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Social Justice

Scurvy and malnutrition in the UK have doubled since 2010

Cases of malnutrition have tripled since David Cameron entered Number 10, as opposition MPs took aim at Tory austerity and growing poverty

After a decade of austerity, illnesses commonly linked to Victorian poverty are making a comeback. 

The number of scurvy, rickets and malnutrition cases in English hospitals has more than doubled since the Conservatives came to power in 2010, with diagnoses of malnutrition alone tripling in that time to more than 10,000. 

The NHS data does not indicate the cause of someone’s illness, meaning they could be caused by the struggle to afford a nutrient-rich diet, or by other conditions which make it difficult for a person to absorb the vitamins they need.

But the growing number of people falling ill due to vitamin deficiencies coincides with soaring poverty and reliance on food banks. The Trussell Trust gave out 2.5 million emergency food parcels last year, a record high that dwarfs the 40,898 handed out in 2010, when David Cameron entered Downing Street.

Graph showing rising malnutrition during soaring poverty
Credit: The Big Issue

Jonathan Ashworth, Labour’s shadow health secretary, said the scurvy, rickets and malnutrition figures were “a shameful indictment on a decade of the Tories”.

“Poverty is driving greater illness and illness also often traps people in poverty,” he added.

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“The government’s promises to ‘level up’ are exposed as utterly hollow. While deprivation worsens, the Tories refuse to tackle hunger in society.”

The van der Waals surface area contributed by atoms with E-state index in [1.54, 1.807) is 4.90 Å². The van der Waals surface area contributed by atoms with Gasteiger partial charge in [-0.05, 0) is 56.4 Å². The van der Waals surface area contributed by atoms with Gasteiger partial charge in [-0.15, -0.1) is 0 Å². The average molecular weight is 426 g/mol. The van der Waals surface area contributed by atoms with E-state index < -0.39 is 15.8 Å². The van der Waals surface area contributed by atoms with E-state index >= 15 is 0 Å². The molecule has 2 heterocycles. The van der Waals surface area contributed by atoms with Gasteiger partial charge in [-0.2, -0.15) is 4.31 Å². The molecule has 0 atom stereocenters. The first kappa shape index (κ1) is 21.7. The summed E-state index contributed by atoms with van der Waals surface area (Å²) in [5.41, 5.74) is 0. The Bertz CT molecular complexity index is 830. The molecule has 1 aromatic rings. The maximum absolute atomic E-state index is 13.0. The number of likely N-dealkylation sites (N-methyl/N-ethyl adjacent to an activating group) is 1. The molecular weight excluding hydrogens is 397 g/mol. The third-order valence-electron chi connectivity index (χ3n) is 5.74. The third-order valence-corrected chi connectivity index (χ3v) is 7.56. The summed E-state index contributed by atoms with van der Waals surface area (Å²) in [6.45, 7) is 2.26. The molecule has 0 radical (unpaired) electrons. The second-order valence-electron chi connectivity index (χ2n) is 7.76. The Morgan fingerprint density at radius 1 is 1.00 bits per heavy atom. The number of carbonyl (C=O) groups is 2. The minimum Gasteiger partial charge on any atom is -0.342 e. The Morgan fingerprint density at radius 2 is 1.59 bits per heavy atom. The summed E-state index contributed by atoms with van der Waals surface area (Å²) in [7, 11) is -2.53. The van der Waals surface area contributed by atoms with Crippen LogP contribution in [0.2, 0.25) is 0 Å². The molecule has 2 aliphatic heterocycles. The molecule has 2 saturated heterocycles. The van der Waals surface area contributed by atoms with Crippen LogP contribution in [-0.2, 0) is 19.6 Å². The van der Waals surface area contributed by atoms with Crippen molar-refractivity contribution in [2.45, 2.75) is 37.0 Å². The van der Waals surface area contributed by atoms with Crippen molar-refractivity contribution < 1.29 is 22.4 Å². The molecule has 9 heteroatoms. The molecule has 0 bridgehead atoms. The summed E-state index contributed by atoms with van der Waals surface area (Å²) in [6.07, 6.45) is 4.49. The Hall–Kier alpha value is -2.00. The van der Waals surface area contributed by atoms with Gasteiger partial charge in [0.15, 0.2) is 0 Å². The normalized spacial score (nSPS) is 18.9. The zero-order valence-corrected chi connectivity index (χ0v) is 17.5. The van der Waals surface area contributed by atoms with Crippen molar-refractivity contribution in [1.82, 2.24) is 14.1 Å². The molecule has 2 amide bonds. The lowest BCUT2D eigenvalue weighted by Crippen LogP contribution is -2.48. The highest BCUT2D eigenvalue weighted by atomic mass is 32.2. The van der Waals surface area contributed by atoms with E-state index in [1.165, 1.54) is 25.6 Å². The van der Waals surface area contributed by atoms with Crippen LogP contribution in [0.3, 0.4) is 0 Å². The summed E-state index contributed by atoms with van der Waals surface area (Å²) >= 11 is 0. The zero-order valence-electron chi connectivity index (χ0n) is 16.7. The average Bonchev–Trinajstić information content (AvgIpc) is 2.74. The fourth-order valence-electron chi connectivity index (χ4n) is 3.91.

Malnutrition is the most commonly experienced illness of the three and mostly seen in older people, with more than two thirds of the 10,109 reported cases among people aged 50 to 89. The number of children diagnosed has also increased, however. In 2010-11, 277 people aged between 0 and 19 were treated in hospital with malnutrition. This had increased to 418.

It causes weight loss, a weakened immune system and in children, can stop them growing.

Scurvy – which can cause bleeding gums, swollen arms and legs, persistent bruising and fatigue – remains relatively uncommon in England. But cases have doubled since 2010-11, from 82 to 171 in 2020-21.

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People who eat few fresh fruit and vegetables or very little food at all are most at risk of coming down with the illness, according to the NHS. It can be fatal if left untreated.

A government spokesperson said ministers were “committed to levelling up and reducing health inequalities across the country”, and said the new Office for Health Improvement and Disparities would “ensure everyone can live healthy, happy lives”.

“Malnutrition is a serious condition and we are working with the NHS and public health organisations to tackle its root causes.”

But the figures reported by the Mirror were published just weeks after the government cut universal credit by £20 per week, removing more than £1,040 from the incomes of around 5.5 million people.

Experts warned the cut would increase sickness in areas where people already have the poorest health, accusing the government of ignoring the “inextricable link” between health and poverty.

The cut could force 1.2 million people to start skipping meals, the Trussell Trust warned.

Independent food banks said they expected to see a surge in demand far outweighing any seen during the Covid-19 crisis, with some centres at risk of running out of food altogether. 

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